After years of education, young professionals can feel satisfied when they finally kick start their careers. But this is no time to rest on your laurels; it’s time to take charge of your finances and start to plan for what’s next. Do you want to travel, start a family, or buy your dream home?

For most young professionals, a balanced financial plan includes savings, investments and insurance. Savings can help you pay for big purchases, like a car or a home. Investing can help your assets grow over time. And as your assets grow, insurance can help you protect the financial foundation you’re building.

As a young professional, you may gain access to group benefits at work, which can help you save, invest, and insure. Take the time to understand your group benefits plan. Does it provide enough for you to grow and protect your assets now and in the future?

Here are a few tips for building a financial plan that’s right for you.

Start saving for a bright future

Savings are an important part of any financial plan. They can help you reach your goals, such as starting a family, travelling or buying your first home. Your savings can also help you weather emergencies, like losing a job, or needing time away from work for a family emergency.

If you’re just starting your career or working on contract, building your savings may seem like a stretch. But remember the rule of thumb: start early, save regularly. With the power of compound interest on your side, a little can add up to a lot. Check out how just a few dollars saved regularly at the start of your career can make a big difference to your savings with this compound interest calculator from

Invest to grow savings over time

Many education professionals don’t think as much about saving for the long term, such as for retirement. Often the group plans provided to educators cover pensions and other retirement financial support. Many government programs, however, including Registered Retirement Savings Plans (RRSP) and Tax Free Savings Accounts (TFSA), also provide important benefits to educators.

RRSPs allow your savings to be tax deductible. And the RRSP program’s Home Buyers Plan is a low-tax way for young professionals to start saving for a down payment on their first home. Another important feature of the RRSP program is its Lifelong Learning Plan, which can be a great way for educators to save to keep up their credentials and develop their careers. Finally, according to Educators Financial, RRSPs can be an important tax planning tool to offset certain gratuities that teachers may receive.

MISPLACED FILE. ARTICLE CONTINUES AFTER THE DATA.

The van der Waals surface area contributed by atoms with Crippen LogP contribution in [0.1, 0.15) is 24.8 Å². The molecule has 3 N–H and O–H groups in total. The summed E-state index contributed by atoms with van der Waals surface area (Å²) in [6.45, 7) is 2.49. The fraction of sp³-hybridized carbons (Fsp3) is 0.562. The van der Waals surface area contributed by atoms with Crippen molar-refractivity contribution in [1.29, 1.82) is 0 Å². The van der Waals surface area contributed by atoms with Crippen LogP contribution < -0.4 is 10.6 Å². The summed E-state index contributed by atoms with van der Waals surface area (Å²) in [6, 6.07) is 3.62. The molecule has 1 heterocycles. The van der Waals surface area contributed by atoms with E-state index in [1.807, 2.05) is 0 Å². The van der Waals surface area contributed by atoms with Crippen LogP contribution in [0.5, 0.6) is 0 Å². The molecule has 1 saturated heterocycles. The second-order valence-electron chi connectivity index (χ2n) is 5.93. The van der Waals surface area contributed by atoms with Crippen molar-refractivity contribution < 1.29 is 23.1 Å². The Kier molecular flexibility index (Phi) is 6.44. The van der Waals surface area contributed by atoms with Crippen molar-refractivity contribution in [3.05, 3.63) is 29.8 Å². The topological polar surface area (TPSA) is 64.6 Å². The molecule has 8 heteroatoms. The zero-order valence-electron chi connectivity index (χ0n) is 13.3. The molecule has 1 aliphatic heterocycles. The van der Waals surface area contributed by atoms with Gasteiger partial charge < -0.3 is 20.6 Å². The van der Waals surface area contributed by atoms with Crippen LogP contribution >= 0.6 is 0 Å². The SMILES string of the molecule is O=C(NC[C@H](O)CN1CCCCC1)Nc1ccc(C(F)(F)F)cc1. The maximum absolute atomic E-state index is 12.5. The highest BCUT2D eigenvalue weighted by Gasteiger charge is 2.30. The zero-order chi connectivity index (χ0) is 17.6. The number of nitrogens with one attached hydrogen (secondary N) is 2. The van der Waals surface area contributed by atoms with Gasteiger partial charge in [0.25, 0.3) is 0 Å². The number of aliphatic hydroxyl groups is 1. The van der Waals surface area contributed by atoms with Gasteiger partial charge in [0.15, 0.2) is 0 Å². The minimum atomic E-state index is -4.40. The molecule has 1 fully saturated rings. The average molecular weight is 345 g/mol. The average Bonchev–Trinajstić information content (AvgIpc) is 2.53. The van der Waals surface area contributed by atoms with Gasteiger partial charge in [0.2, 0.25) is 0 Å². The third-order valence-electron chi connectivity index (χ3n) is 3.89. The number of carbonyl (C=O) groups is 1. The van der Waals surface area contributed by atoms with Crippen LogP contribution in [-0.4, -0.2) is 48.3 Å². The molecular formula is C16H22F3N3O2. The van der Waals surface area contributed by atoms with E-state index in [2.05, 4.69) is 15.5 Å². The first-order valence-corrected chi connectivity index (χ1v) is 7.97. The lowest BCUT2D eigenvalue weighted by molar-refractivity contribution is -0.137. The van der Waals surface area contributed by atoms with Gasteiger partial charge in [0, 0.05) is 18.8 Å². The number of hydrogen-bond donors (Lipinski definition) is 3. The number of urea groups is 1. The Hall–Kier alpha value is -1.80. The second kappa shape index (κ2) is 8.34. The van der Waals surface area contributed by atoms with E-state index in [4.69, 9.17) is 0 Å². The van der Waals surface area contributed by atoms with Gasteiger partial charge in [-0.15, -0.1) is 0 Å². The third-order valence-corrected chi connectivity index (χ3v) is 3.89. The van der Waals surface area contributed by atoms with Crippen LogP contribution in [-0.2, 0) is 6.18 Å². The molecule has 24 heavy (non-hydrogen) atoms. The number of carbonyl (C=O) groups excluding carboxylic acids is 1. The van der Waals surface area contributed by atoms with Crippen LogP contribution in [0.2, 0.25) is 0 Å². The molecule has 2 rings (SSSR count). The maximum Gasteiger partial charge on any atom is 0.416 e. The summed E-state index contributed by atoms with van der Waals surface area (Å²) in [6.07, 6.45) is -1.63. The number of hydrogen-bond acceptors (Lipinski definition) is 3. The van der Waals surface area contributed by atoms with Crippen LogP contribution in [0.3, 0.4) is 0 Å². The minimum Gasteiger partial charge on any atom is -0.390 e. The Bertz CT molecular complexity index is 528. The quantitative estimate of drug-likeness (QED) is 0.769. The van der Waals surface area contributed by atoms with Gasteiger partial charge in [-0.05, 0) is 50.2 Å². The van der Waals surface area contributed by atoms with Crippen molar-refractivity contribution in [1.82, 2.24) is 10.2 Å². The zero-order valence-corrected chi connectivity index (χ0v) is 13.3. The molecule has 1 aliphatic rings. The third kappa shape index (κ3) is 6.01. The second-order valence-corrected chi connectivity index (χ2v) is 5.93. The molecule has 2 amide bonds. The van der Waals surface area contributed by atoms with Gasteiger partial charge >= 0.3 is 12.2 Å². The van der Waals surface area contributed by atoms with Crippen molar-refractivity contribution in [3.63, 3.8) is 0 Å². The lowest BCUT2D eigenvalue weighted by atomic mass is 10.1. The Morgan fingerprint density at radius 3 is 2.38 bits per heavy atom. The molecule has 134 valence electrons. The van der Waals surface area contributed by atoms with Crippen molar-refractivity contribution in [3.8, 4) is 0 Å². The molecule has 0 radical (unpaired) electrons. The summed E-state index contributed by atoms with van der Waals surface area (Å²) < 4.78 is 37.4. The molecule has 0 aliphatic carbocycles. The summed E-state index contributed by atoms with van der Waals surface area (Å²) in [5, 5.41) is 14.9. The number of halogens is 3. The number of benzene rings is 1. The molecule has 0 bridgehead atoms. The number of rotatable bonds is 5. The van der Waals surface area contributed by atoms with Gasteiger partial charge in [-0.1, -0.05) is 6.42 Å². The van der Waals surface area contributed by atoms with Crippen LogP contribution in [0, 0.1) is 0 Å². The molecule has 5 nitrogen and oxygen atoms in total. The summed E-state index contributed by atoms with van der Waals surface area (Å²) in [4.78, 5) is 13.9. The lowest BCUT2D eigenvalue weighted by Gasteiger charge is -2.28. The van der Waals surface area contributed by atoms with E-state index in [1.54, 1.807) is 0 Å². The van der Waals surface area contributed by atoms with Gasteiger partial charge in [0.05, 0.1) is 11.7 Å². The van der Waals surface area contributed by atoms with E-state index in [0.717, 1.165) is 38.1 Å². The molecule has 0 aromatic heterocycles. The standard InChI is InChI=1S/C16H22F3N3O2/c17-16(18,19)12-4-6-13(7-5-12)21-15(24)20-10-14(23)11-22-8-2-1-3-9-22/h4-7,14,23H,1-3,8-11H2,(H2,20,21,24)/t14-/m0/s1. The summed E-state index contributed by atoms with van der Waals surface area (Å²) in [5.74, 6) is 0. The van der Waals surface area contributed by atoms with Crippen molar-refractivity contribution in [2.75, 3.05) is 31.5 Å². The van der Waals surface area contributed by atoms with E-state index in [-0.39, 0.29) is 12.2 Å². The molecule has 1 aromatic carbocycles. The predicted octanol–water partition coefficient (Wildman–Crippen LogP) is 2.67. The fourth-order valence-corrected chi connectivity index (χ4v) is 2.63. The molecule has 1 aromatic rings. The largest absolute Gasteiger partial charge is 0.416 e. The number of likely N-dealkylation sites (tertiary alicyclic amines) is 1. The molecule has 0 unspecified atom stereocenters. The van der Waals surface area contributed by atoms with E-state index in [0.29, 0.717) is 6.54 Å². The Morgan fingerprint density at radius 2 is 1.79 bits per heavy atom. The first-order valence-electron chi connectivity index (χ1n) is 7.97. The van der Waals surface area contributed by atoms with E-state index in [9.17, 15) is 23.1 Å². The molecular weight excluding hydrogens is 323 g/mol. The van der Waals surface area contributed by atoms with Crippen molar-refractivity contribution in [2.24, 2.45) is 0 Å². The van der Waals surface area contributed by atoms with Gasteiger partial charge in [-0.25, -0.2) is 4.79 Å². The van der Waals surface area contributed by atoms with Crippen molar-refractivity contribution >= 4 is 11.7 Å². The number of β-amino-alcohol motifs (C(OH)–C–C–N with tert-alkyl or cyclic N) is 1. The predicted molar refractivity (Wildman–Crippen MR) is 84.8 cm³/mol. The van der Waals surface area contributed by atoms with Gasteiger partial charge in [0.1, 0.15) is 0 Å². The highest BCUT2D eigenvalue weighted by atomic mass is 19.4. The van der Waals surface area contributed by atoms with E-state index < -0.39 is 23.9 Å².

Buy life insurance when you’re young, save money in the long run

While many young professionals don’t often think about life insurance, according to Melissa Leong at the Financial Post Young Money blog (2013), buying life insurance when you’re young and in good health may save you money in the long run because typically, life insurance premiums increase as you age.

If you lock in to a life insurance plan when you’re young, you’ll thank yourself later, when you have a family, a home, loved ones to care for or other financial assets to protect. Starting with life insurance early can be one of the smartest financial moves you make.

Don’t wait! Purchasing life insurance doesn’t have to be complicated. You can easily check it off your to-do list today. Sign up for Teachers Life Online Individual Term Insurance with a quick online application. No medical exam or paper application is necessary. You can pay and manage your account online.

Follow along for more tips and tools

At Teachers Life, we’re here to support Canadians from their first job to retirement. In our new blog series, “Insurance for Your Life Stage,” we discuss how life insurance needs change through each of life’s stages. Follow along on Twitter and join our community on Facebook.

All articles and other information posted on are intended to be informational only and not for the purpose of providing any health, medical, financial, insurance, legal, accounting, tax or other advice. Teachers Life does not guarantee or represent that any information in these articles or elsewhere on this website is accurate, complete, current or suitable for any particular purpose. You use or rely on such information solely at your own risk. All articles and website content are the property of Teachers Life and all rights are reserved. IN NO EVENT WILL TEACHERS LIFE BE LIABLE FOR ANY LOSS OR DAMAGE YOU INCUR RELATED TO YOUR USE OR RELIANCE OF THE INFORMATION IN THESE ARTICLES OR ELSEWHERE ON THE WEBSITE. See the Terms of Use for more information.